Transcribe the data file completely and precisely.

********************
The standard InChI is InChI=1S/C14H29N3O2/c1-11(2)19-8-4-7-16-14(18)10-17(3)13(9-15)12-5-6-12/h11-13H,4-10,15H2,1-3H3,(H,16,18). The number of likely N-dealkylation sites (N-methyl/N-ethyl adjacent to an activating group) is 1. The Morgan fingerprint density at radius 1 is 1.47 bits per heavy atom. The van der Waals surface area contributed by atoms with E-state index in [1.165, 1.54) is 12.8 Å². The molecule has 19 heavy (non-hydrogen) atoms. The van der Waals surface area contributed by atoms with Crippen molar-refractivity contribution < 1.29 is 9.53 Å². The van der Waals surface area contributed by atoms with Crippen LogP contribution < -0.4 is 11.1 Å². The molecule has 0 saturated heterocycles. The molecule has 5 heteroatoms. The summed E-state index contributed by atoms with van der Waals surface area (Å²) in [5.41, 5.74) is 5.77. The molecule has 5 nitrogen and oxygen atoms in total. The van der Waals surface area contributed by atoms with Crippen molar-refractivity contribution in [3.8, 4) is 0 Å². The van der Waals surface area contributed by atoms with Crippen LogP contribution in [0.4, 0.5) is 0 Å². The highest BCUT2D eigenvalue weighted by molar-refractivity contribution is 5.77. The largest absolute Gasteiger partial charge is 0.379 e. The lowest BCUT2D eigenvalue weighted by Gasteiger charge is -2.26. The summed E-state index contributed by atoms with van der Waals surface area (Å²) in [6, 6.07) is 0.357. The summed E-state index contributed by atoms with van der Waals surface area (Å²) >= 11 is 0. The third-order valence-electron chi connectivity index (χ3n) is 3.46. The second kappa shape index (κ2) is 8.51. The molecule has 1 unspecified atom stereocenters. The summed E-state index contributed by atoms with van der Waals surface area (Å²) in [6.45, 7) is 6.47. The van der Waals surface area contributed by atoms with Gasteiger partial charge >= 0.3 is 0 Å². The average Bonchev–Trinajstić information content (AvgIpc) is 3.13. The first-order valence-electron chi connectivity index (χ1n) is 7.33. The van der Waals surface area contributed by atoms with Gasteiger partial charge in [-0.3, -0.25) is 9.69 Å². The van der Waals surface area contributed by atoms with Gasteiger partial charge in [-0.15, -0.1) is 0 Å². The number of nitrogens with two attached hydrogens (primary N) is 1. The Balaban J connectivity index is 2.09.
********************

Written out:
The standard InChI is InChI=1S/C14H29N3O2/c1-11(2)19-8-4-7-16-14(18)10-17(3)13(9-15)12-5-6-12/h11-13H,4-10,15H2,1-3H3,(H,16,18). The number of likely N-dealkylation sites (N-methyl/N-ethyl adjacent to an activating group) is 1. The Morgan fingerprint density at radius 1 is 1.47 bits per heavy atom. The van der Waals surface area contributed by atoms with E-state index in [1.165, 1.54) is 12.8 Å². The molecule has 19 heavy (non-hydrogen) atoms. The van der Waals surface area contributed by atoms with Crippen molar-refractivity contribution < 1.29 is 9.53 Å². The van der Waals surface area contributed by atoms with Crippen LogP contribution < -0.4 is 11.1 Å². The molecule has 0 saturated heterocycles. The molecule has 5 heteroatoms. The summed E-state index contributed by atoms with van der Waals surface area (Å²) in [5.41, 5.74) is 5.77. The molecule has 5 nitrogen and oxygen atoms in total. The van der Waals surface area contributed by atoms with Crippen molar-refractivity contribution in [3.8, 4) is 0 Å². The van der Waals surface area contributed by atoms with Crippen LogP contribution in [0.4, 0.5) is 0 Å². The highest BCUT2D eigenvalue weighted by molar-refractivity contribution is 5.77. The largest absolute Gasteiger partial charge is 0.379 e. The lowest BCUT2D eigenvalue weighted by Gasteiger charge is -2.26. The summed E-state index contributed by atoms with van der Waals surface area (Å²) in [6, 6.07) is 0.357. The summed E-state index contributed by atoms with van der Waals surface area (Å²) >= 11 is 0. The third-order valence-electron chi connectivity index (χ3n) is 3.46. The second kappa shape index (κ2) is 8.51. The molecule has 1 unspecified atom stereocenters. The summed E-state index contributed by atoms with van der Waals surface area (Å²) in [6.45, 7) is 6.47. The van der Waals surface area contributed by atoms with Gasteiger partial charge >= 0.3 is 0 Å². The average Bonchev–Trinajstić information content (AvgIpc) is 3.13. The first-order valence-electron chi connectivity index (χ1n) is 7.33. The van der Waals surface area contributed by atoms with Gasteiger partial charge in [-0.3, -0.25) is 9.69 Å². The van der Waals surface area contributed by atoms with Gasteiger partial charge in [-0.15, -0.1) is 0 Å². The number of nitrogens with two attached hydrogens (primary N) is 1. The Balaban J connectivity index is 2.09.